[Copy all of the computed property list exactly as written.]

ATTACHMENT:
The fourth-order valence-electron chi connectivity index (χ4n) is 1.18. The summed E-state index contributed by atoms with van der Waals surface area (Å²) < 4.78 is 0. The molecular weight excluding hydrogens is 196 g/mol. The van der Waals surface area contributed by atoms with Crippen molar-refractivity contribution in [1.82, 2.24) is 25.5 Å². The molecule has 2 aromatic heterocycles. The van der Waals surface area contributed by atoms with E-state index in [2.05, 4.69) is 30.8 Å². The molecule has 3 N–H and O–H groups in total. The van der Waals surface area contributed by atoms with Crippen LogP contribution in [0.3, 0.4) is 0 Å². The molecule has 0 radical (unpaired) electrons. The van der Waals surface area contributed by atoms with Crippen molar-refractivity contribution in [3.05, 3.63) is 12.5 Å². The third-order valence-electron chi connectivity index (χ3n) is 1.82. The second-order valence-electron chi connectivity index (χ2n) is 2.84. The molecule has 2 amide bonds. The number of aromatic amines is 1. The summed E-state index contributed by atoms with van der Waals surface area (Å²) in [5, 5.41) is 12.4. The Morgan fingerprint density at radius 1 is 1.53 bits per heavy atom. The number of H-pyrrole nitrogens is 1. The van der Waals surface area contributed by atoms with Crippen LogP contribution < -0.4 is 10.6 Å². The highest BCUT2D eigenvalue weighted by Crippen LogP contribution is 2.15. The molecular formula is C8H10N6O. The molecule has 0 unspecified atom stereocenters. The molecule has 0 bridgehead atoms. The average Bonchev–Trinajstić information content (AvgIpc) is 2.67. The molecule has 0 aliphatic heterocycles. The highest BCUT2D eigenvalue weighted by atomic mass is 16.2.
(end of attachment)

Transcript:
The fourth-order valence-electron chi connectivity index (χ4n) is 1.18. The summed E-state index contributed by atoms with van der Waals surface area (Å²) < 4.78 is 0. The molecular weight excluding hydrogens is 196 g/mol. The van der Waals surface area contributed by atoms with Crippen molar-refractivity contribution in [1.82, 2.24) is 25.5 Å². The molecule has 2 aromatic heterocycles. The van der Waals surface area contributed by atoms with E-state index in [2.05, 4.69) is 30.8 Å². The molecule has 3 N–H and O–H groups in total. The van der Waals surface area contributed by atoms with Crippen LogP contribution in [0.3, 0.4) is 0 Å². The molecule has 0 radical (unpaired) electrons. The van der Waals surface area contributed by atoms with Crippen molar-refractivity contribution in [3.05, 3.63) is 12.5 Å². The third-order valence-electron chi connectivity index (χ3n) is 1.82. The second-order valence-electron chi connectivity index (χ2n) is 2.84. The molecule has 2 amide bonds. The number of aromatic amines is 1. The summed E-state index contributed by atoms with van der Waals surface area (Å²) in [5, 5.41) is 12.4. The Morgan fingerprint density at radius 1 is 1.53 bits per heavy atom. The number of H-pyrrole nitrogens is 1. The van der Waals surface area contributed by atoms with Crippen LogP contribution < -0.4 is 10.6 Å². The highest BCUT2D eigenvalue weighted by Crippen LogP contribution is 2.15. The molecular formula is C8H10N6O. The molecule has 0 unspecified atom stereocenters. The molecule has 0 bridgehead atoms. The average Bonchev–Trinajstić information content (AvgIpc) is 2.67. The molecule has 0 aliphatic heterocycles. The highest BCUT2D eigenvalue weighted by atomic mass is 16.2.